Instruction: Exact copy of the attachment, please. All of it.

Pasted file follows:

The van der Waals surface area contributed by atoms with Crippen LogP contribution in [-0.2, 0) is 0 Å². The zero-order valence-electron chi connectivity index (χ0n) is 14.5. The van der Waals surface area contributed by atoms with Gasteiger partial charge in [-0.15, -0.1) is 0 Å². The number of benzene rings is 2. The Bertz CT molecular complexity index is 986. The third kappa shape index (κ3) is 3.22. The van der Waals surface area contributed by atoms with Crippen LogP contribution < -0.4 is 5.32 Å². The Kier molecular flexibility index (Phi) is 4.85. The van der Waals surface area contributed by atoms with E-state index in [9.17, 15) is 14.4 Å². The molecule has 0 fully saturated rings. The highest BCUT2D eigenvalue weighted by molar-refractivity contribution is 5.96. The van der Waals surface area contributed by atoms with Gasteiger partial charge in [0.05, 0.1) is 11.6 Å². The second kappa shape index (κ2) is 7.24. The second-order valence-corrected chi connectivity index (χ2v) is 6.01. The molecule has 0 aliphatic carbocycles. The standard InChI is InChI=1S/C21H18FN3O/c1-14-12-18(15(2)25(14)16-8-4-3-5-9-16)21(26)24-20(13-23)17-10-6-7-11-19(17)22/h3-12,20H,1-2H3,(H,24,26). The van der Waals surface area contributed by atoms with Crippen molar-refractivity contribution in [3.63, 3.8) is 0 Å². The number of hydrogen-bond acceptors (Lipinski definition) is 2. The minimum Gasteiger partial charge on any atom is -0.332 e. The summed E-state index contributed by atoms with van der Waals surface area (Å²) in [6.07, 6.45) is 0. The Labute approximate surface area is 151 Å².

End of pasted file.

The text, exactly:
The van der Waals surface area contributed by atoms with Crippen LogP contribution in [-0.2, 0) is 0 Å². The zero-order valence-electron chi connectivity index (χ0n) is 14.5. The van der Waals surface area contributed by atoms with Gasteiger partial charge in [-0.15, -0.1) is 0 Å². The number of benzene rings is 2. The Bertz CT molecular complexity index is 986. The third kappa shape index (κ3) is 3.22. The van der Waals surface area contributed by atoms with Crippen LogP contribution < -0.4 is 5.32 Å². The Kier molecular flexibility index (Phi) is 4.85. The van der Waals surface area contributed by atoms with E-state index in [9.17, 15) is 14.4 Å². The molecule has 0 fully saturated rings. The highest BCUT2D eigenvalue weighted by molar-refractivity contribution is 5.96. The van der Waals surface area contributed by atoms with Gasteiger partial charge in [0.05, 0.1) is 11.6 Å². The second kappa shape index (κ2) is 7.24. The second-order valence-corrected chi connectivity index (χ2v) is 6.01. The molecule has 0 aliphatic carbocycles. The standard InChI is InChI=1S/C21H18FN3O/c1-14-12-18(15(2)25(14)16-8-4-3-5-9-16)21(26)24-20(13-23)17-10-6-7-11-19(17)22/h3-12,20H,1-2H3,(H,24,26). The van der Waals surface area contributed by atoms with Crippen molar-refractivity contribution in [3.63, 3.8) is 0 Å². The number of hydrogen-bond acceptors (Lipinski definition) is 2. The minimum Gasteiger partial charge on any atom is -0.332 e. The summed E-state index contributed by atoms with van der Waals surface area (Å²) in [6.07, 6.45) is 0. The Labute approximate surface area is 151 Å².